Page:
Marking Word Boundaries to Improve the Intelligibility of the Speech of the Deaf Speech of deaf talkers has often been characterized as staccato, leading to the perception of improper grouping of syllables. In an attempt to compensate for this syllabication, word boundaries of 30 sentences spoken by 10 deaf children were acoustically marked by means of silent pauses with a duration of 160 ... Research Article
Research Article  |   June 01, 1986
Marking Word Boundaries to Improve the Intelligibility of the Speech of the Deaf
 
Author Affiliations & Notes
  • Ben Maassen
    University of Nijmegen, The Netherlands
Article Information
Research Articles
Research Article   |   June 01, 1986
Marking Word Boundaries to Improve the Intelligibility of the Speech of the Deaf
Journal of Speech, Language, and Hearing Research, June 1986, Vol. 29, 227-230. doi:10.1044/jshr.2902.227
History: Received March 27, 1985 , Accepted November 20, 1985
 
Journal of Speech, Language, and Hearing Research, June 1986, Vol. 29, 227-230. doi:10.1044/jshr.2902.227
History: Received March 27, 1985; Accepted November 20, 1985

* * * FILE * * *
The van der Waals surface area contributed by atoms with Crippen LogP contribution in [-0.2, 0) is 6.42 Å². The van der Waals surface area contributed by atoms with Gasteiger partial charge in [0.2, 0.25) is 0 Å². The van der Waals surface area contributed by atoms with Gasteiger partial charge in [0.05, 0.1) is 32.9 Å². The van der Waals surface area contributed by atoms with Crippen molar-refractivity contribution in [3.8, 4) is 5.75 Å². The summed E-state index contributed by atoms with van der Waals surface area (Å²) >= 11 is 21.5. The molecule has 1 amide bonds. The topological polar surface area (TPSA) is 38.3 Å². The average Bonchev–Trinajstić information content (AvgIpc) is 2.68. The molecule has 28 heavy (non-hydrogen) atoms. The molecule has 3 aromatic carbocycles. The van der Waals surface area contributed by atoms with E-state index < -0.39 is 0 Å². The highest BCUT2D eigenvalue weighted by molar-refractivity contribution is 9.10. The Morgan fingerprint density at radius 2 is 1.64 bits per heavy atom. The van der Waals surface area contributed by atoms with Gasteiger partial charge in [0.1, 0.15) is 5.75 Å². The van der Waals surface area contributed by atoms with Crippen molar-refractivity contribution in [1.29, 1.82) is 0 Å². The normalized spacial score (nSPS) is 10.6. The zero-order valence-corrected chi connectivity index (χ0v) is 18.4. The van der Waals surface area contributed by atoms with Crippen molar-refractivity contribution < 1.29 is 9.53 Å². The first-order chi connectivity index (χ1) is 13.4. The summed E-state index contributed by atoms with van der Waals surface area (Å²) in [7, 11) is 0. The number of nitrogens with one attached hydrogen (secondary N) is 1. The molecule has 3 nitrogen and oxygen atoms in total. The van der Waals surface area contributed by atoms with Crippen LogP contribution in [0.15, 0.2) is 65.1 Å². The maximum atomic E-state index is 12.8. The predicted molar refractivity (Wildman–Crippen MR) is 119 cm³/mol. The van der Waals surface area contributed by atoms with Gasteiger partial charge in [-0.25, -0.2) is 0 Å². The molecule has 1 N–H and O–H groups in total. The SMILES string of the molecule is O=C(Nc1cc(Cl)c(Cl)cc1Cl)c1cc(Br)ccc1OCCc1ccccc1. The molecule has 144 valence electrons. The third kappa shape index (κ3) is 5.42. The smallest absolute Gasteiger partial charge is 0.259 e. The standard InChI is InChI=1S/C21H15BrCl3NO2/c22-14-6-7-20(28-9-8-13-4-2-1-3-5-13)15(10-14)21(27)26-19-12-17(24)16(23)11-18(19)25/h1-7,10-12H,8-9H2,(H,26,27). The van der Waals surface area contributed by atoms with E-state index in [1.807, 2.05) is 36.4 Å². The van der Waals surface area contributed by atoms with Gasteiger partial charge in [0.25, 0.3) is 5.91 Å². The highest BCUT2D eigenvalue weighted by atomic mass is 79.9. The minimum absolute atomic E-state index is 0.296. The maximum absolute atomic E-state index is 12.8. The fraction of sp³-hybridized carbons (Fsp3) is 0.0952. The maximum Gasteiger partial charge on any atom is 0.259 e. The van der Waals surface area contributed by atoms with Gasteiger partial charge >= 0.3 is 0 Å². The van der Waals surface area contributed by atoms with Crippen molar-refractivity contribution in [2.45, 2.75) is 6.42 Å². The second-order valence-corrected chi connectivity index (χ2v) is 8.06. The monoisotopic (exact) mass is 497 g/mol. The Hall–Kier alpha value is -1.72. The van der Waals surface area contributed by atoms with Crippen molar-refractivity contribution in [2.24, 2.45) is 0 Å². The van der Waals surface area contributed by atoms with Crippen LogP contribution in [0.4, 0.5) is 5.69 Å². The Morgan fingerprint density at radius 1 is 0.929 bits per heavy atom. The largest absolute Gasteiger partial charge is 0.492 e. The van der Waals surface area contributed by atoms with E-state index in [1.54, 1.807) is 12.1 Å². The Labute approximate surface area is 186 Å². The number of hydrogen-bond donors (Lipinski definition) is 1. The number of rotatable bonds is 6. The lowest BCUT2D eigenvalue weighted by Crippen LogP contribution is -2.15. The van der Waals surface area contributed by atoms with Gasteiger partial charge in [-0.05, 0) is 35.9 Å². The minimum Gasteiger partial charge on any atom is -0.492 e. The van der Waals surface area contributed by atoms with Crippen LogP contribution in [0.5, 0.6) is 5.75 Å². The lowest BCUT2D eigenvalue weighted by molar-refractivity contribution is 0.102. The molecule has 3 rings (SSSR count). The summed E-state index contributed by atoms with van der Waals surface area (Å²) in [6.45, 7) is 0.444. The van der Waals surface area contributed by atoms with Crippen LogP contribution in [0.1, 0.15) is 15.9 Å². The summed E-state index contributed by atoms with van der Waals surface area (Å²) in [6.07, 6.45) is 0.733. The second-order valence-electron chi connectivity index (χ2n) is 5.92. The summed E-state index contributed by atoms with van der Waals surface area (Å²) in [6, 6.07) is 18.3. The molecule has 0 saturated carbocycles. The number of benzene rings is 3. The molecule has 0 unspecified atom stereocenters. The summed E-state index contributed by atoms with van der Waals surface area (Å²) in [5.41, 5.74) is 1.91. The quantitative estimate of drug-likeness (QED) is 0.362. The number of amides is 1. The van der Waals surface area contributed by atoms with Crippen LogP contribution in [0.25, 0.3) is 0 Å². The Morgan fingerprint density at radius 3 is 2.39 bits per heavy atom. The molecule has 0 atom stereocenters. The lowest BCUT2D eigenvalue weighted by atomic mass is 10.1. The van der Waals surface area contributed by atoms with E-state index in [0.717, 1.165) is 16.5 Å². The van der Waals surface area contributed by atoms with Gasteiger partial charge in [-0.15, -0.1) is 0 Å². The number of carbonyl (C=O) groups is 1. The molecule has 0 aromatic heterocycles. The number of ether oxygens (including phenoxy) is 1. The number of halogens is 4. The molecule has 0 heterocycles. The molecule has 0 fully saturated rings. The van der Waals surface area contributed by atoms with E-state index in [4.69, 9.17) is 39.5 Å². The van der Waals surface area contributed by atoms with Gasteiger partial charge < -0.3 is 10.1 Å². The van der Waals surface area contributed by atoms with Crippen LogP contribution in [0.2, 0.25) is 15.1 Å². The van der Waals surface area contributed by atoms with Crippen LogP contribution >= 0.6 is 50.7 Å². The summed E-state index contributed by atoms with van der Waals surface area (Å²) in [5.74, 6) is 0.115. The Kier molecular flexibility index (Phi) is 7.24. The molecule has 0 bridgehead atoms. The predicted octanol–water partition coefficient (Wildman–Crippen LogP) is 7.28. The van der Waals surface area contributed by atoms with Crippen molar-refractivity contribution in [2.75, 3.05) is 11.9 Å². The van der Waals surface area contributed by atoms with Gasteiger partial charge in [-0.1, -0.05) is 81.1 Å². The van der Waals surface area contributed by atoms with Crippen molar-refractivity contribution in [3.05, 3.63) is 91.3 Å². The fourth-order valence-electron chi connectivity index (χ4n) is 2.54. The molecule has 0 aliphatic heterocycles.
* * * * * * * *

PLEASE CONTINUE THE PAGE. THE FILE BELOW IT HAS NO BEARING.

Speech of deaf talkers has often been characterized as staccato, leading to the perception of improper grouping of syllables. In an attempt to compensate for this syllabication, word boundaries of 30 sentences spoken by 10 deaf children were acoustically marked by means of silent pauses with a duration of 160 ms inserted between words. Subsequent tests with normal-hearing listeners demonstrated that after insertion of pauses the intelligibility of the sentences increased significantly (p < .01) from 27% to 31%. A control measure showed that this increase was not merely due to a general deceleration of speech rate: When all phonemes were lengthened until the same sentence duration was obtained as after insertion of pauses, a (nonsignificant) decrease in intelligibility (M = 26%) resulted. The results are compared to earlier studies of speech of the deaf in which segmental and suprasegmental aspects were manipulated.

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